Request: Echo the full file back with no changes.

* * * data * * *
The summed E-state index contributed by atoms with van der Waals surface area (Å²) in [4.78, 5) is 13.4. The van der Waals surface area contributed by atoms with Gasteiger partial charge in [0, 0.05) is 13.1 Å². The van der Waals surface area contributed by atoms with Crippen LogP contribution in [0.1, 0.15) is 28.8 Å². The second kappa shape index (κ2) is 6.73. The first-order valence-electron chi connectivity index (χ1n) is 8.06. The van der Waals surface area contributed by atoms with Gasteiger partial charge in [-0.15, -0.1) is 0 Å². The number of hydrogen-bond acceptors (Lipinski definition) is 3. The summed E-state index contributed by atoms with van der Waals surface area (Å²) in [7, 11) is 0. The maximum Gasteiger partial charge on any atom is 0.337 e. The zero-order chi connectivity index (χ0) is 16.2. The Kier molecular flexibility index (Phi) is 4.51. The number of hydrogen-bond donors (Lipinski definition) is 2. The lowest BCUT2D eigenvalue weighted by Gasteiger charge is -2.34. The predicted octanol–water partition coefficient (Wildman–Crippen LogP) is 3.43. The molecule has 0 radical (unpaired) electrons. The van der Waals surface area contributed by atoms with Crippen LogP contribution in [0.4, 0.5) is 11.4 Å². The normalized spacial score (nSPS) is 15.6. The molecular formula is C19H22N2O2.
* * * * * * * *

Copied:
The summed E-state index contributed by atoms with van der Waals surface area (Å²) in [4.78, 5) is 13.4. The van der Waals surface area contributed by atoms with Gasteiger partial charge in [0, 0.05) is 13.1 Å². The van der Waals surface area contributed by atoms with Crippen LogP contribution in [0.1, 0.15) is 28.8 Å². The second kappa shape index (κ2) is 6.73. The first-order valence-electron chi connectivity index (χ1n) is 8.06. The van der Waals surface area contributed by atoms with Gasteiger partial charge in [-0.15, -0.1) is 0 Å². The number of hydrogen-bond acceptors (Lipinski definition) is 3. The summed E-state index contributed by atoms with van der Waals surface area (Å²) in [7, 11) is 0. The maximum Gasteiger partial charge on any atom is 0.337 e. The zero-order chi connectivity index (χ0) is 16.2. The Kier molecular flexibility index (Phi) is 4.51. The number of hydrogen-bond donors (Lipinski definition) is 2. The lowest BCUT2D eigenvalue weighted by Gasteiger charge is -2.34. The predicted octanol–water partition coefficient (Wildman–Crippen LogP) is 3.43. The molecule has 0 radical (unpaired) electrons. The van der Waals surface area contributed by atoms with Crippen LogP contribution in [0.4, 0.5) is 11.4 Å². The normalized spacial score (nSPS) is 15.6. The molecular formula is C19H22N2O2.